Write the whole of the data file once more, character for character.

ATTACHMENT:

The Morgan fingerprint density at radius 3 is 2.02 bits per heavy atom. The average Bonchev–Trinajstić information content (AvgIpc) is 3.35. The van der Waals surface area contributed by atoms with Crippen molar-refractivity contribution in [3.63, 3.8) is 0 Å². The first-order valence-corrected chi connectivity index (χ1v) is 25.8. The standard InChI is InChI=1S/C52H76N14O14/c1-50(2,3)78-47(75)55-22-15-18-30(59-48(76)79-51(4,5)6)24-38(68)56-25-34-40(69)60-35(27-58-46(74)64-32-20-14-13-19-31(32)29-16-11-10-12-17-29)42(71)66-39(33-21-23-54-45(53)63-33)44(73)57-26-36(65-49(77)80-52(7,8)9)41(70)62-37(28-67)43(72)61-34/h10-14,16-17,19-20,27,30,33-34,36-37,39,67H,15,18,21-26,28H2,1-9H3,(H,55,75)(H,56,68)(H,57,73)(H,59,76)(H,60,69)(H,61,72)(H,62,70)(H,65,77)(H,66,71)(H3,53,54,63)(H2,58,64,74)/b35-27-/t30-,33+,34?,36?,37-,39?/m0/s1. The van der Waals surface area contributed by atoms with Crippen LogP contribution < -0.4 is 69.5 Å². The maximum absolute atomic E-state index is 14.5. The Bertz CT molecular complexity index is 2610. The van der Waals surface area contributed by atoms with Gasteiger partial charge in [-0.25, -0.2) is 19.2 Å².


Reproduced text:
The Morgan fingerprint density at radius 3 is 2.02 bits per heavy atom. The average Bonchev–Trinajstić information content (AvgIpc) is 3.35. The van der Waals surface area contributed by atoms with Crippen molar-refractivity contribution in [3.63, 3.8) is 0 Å². The first-order valence-corrected chi connectivity index (χ1v) is 25.8. The standard InChI is InChI=1S/C52H76N14O14/c1-50(2,3)78-47(75)55-22-15-18-30(59-48(76)79-51(4,5)6)24-38(68)56-25-34-40(69)60-35(27-58-46(74)64-32-20-14-13-19-31(32)29-16-11-10-12-17-29)42(71)66-39(33-21-23-54-45(53)63-33)44(73)57-26-36(65-49(77)80-52(7,8)9)41(70)62-37(28-67)43(72)61-34/h10-14,16-17,19-20,27,30,33-34,36-37,39,67H,15,18,21-26,28H2,1-9H3,(H,55,75)(H,56,68)(H,57,73)(H,59,76)(H,60,69)(H,61,72)(H,62,70)(H,65,77)(H,66,71)(H3,53,54,63)(H2,58,64,74)/b35-27-/t30-,33+,34?,36?,37-,39?/m0/s1. The van der Waals surface area contributed by atoms with Crippen LogP contribution < -0.4 is 69.5 Å². The maximum absolute atomic E-state index is 14.5. The Bertz CT molecular complexity index is 2610. The van der Waals surface area contributed by atoms with Gasteiger partial charge in [-0.25, -0.2) is 19.2 Å².